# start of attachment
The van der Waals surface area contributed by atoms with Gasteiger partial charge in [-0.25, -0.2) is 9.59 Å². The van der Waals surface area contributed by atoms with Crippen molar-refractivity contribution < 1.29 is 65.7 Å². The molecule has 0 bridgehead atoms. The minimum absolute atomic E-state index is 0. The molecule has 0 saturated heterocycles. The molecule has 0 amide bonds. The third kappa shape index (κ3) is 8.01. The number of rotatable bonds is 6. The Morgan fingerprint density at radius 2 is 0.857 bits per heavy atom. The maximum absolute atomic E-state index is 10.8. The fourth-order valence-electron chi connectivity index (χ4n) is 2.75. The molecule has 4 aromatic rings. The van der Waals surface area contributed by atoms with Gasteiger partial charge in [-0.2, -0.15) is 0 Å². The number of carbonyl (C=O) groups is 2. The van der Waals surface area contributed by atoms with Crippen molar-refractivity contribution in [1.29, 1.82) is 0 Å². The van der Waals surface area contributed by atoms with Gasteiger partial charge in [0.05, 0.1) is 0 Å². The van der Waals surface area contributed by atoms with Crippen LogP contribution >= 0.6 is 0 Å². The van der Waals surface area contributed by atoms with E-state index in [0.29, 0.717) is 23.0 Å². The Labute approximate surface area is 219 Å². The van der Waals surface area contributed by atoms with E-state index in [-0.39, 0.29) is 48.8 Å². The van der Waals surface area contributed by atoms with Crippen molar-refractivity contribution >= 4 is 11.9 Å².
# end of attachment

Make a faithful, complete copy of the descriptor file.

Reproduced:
The van der Waals surface area contributed by atoms with Gasteiger partial charge in [-0.25, -0.2) is 9.59 Å². The van der Waals surface area contributed by atoms with Crippen molar-refractivity contribution < 1.29 is 65.7 Å². The molecule has 0 bridgehead atoms. The minimum absolute atomic E-state index is 0. The molecule has 0 saturated heterocycles. The molecule has 0 amide bonds. The third kappa shape index (κ3) is 8.01. The number of rotatable bonds is 6. The Morgan fingerprint density at radius 2 is 0.857 bits per heavy atom. The maximum absolute atomic E-state index is 10.8. The fourth-order valence-electron chi connectivity index (χ4n) is 2.75. The molecule has 4 aromatic rings. The van der Waals surface area contributed by atoms with Gasteiger partial charge in [-0.2, -0.15) is 0 Å². The number of carbonyl (C=O) groups is 2. The van der Waals surface area contributed by atoms with Crippen molar-refractivity contribution in [1.29, 1.82) is 0 Å². The van der Waals surface area contributed by atoms with Gasteiger partial charge in [0.05, 0.1) is 0 Å². The van der Waals surface area contributed by atoms with Crippen LogP contribution >= 0.6 is 0 Å². The van der Waals surface area contributed by atoms with E-state index in [0.29, 0.717) is 23.0 Å². The Labute approximate surface area is 219 Å². The van der Waals surface area contributed by atoms with E-state index in [-0.39, 0.29) is 48.8 Å². The van der Waals surface area contributed by atoms with Crippen molar-refractivity contribution >= 4 is 11.9 Å².